Antony is a moderate who believes a few lies are acceptable if they serve the larger interest of statecraft, like Oskar Schindler, who did not hesitate to lie to Hitler's storm troopers to save the lives of more than 1,000 of his Jewish employees. General Singh belongs to the school of thought of Immanuel Kant, one of the renowned exponents of the rigorist position, and landed himself in this unseemly controversy.

The media, for whatever interest they were serving, saw in the 10 February order of the Supreme Court, the army chief losing his age war. Nowhere in the brief 12-paragraph judgment can one find the Supreme Court telling General Singh to change his date of birth to suit the interests of the government.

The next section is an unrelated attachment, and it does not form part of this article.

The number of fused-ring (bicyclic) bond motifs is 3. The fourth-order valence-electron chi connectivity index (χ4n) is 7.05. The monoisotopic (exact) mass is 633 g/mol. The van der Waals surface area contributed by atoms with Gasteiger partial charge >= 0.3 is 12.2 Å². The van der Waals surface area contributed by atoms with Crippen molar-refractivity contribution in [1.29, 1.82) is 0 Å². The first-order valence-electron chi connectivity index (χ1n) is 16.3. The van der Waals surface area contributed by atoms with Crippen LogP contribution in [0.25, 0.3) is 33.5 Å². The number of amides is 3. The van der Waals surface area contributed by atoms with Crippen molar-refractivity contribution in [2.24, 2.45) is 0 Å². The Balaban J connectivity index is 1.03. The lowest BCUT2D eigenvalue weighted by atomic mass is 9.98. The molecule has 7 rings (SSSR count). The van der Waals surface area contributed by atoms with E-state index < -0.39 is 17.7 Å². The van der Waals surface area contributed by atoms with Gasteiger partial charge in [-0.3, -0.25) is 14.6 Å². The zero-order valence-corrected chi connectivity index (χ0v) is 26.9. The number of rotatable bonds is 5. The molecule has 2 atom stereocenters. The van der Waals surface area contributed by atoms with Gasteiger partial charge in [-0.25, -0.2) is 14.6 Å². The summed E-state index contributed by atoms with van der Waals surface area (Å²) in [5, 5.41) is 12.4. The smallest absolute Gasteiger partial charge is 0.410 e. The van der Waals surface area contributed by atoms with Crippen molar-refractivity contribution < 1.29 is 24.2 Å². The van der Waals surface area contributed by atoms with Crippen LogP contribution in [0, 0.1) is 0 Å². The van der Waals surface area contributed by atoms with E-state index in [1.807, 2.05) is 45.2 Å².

The operative part of the judgment reads: "As a matter of fact, the question before us in the writ petition is not about the determination of actual date of birth of the petitioner, but it concerns the recognition of a particular date of birth of the petitioner by the respondent (Union of India) in the official service record. In view of the statement made by Goolam Vahanvati, Attorney-General, and the limited controversy in the writ petition, counsel for the petitioner does not wish to press the matter further and he seeks withdrawal of the writ petition. Writ petition is disposed of as withdrawn." Where is the question of who won and who lost?

Earlier in the day, Vahanavati handed over to the Bench a short affidavit by KL Nandwani, deputy secretary in the Defence ministry, seeking to treat the second part of his 30 December 2011, order to the Adjutant General's branch to change VK Singh's date of birth from 10 May 1951 to 10 May 1950, and send a "strict compliance report at the earliest without further loss of time," as withdrawn and confine it to the first part only which holds the statutory complaint by the petitioner as not maintainable.